Do you know of a new dentist in your community, a recent graduate, or even a new colleague in your practice who is not on this list? Please contact the KDA at 785.272.7360 so we can invite them to become a member.

deceased dentists

Dr. Richard M. Haun
Lawrence, KS First District

iS your Front DeSK worKing For you?
Many dentists invest a lot of time and money promoting their services, but fail to consider the impression their office makes the first time a patient calls or visits, and this can be a critical mistake, writes marketing expert Julie Johnstone in the winter issue of Dental Practice Management. The best way to make a good first impression, Johnstone writes, is to consider the front desk a kind of marketing tool. “The front desk has revenue generating potential on its own,” she writes. “Even more, as part of the whole office team, integrated into an end-to-end patient strategy, it can not only be a dynamic contributor to the bottom line, I believe the front desk is the most critical marketing tool in any dental practice.” Johnstone lists four things a dentist should incorporate in a plan to rejuvenate his or her reception strategy.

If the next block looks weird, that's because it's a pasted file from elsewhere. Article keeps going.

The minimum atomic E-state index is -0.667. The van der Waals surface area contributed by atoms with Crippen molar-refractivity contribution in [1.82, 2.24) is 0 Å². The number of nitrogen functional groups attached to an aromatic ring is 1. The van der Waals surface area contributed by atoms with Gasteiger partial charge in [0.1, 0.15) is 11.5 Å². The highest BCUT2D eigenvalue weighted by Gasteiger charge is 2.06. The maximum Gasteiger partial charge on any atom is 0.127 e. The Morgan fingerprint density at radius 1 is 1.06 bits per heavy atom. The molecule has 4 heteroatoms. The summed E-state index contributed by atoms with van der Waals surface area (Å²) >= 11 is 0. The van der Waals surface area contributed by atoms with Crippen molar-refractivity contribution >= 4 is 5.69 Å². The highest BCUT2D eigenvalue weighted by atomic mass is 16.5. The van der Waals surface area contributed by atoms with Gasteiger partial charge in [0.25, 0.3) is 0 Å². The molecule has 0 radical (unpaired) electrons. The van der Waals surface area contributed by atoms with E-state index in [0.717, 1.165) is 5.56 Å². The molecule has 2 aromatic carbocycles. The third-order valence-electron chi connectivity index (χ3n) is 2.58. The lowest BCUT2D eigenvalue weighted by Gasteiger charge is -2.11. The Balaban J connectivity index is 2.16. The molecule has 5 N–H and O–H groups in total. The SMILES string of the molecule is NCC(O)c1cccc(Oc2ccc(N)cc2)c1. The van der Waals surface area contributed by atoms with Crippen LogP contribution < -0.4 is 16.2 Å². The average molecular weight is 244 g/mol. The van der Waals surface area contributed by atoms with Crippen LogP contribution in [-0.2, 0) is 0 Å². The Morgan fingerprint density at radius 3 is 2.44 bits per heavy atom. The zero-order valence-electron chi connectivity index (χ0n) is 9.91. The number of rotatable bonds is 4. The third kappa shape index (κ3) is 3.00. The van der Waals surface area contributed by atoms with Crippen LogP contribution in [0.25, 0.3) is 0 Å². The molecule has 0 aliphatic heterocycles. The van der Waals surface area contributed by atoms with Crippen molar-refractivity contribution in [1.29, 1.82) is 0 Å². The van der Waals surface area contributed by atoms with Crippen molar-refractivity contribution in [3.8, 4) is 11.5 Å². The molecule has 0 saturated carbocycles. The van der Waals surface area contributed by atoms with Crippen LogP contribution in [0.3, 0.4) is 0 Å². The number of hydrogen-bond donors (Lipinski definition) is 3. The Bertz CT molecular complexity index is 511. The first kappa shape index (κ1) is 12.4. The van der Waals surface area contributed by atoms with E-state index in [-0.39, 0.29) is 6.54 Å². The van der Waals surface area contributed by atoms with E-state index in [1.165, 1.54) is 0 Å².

The government solution to a problem is usually as bad as the problem. Milton Friedman

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Forgo using an automated phone system. Most people who call a dental office want to talk to a real person. An automated response system offers no opportunity to focus on a caller’s needs.

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Have a sufficient number of front desk staff. You want your staff to be able to greet visitors and callers promptly and with due attention.

Train your front desk staff to address critical needs, like how long you want patients to wait in the reception area, or whether follow-up appointments should be booked before they leave.

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It is important, Johnstone says, to make sure your front desk staff members are not overworked. If they are too busy concentrating on the next task, they may be curt with customers or at the very least may fail to take the necessary time to provide callers with the information they need to make a decision regarding treatment. This could cause lost opportunities for your practice. When hiring front desk staff, ask references about how they treated patients. For that critical position you want to bring on friendly, outgoing people—you can always train them on office skills later.

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2010 K D A D i r ec tory is no w AvA i l ABl e!